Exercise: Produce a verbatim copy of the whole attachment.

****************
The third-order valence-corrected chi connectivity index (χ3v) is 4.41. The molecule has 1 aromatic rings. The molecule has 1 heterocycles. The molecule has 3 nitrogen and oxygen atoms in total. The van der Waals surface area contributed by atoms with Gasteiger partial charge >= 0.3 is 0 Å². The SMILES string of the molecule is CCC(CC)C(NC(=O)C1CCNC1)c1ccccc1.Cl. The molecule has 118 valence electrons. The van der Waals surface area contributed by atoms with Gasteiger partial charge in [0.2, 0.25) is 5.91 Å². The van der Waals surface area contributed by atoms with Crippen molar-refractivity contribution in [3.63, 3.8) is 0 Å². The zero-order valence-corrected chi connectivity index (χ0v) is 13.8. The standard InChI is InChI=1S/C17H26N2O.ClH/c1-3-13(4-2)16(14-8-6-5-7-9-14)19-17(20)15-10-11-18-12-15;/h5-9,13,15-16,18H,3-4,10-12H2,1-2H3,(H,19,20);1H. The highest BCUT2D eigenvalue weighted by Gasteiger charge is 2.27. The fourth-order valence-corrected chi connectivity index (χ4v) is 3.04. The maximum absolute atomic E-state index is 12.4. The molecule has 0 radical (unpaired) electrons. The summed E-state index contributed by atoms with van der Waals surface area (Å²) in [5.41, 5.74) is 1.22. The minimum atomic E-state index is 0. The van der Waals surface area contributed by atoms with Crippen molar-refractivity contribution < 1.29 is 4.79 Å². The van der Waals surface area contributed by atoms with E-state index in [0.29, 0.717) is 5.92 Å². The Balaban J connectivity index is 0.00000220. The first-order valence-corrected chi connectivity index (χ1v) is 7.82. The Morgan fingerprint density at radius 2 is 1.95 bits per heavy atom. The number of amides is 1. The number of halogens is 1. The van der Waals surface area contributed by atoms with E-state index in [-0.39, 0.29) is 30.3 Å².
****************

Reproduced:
The third-order valence-corrected chi connectivity index (χ3v) is 4.41. The molecule has 1 aromatic rings. The molecule has 1 heterocycles. The molecule has 3 nitrogen and oxygen atoms in total. The van der Waals surface area contributed by atoms with Gasteiger partial charge >= 0.3 is 0 Å². The SMILES string of the molecule is CCC(CC)C(NC(=O)C1CCNC1)c1ccccc1.Cl. The molecule has 118 valence electrons. The van der Waals surface area contributed by atoms with Gasteiger partial charge in [0.2, 0.25) is 5.91 Å². The van der Waals surface area contributed by atoms with Crippen molar-refractivity contribution in [3.63, 3.8) is 0 Å². The zero-order valence-corrected chi connectivity index (χ0v) is 13.8. The standard InChI is InChI=1S/C17H26N2O.ClH/c1-3-13(4-2)16(14-8-6-5-7-9-14)19-17(20)15-10-11-18-12-15;/h5-9,13,15-16,18H,3-4,10-12H2,1-2H3,(H,19,20);1H. The highest BCUT2D eigenvalue weighted by Gasteiger charge is 2.27. The fourth-order valence-corrected chi connectivity index (χ4v) is 3.04. The maximum absolute atomic E-state index is 12.4. The molecule has 0 radical (unpaired) electrons. The summed E-state index contributed by atoms with van der Waals surface area (Å²) in [5.41, 5.74) is 1.22. The minimum atomic E-state index is 0. The van der Waals surface area contributed by atoms with Crippen molar-refractivity contribution < 1.29 is 4.79 Å². The van der Waals surface area contributed by atoms with E-state index in [0.29, 0.717) is 5.92 Å². The Balaban J connectivity index is 0.00000220. The first-order valence-corrected chi connectivity index (χ1v) is 7.82. The Morgan fingerprint density at radius 2 is 1.95 bits per heavy atom. The number of amides is 1. The number of halogens is 1. The van der Waals surface area contributed by atoms with E-state index in [-0.39, 0.29) is 30.3 Å².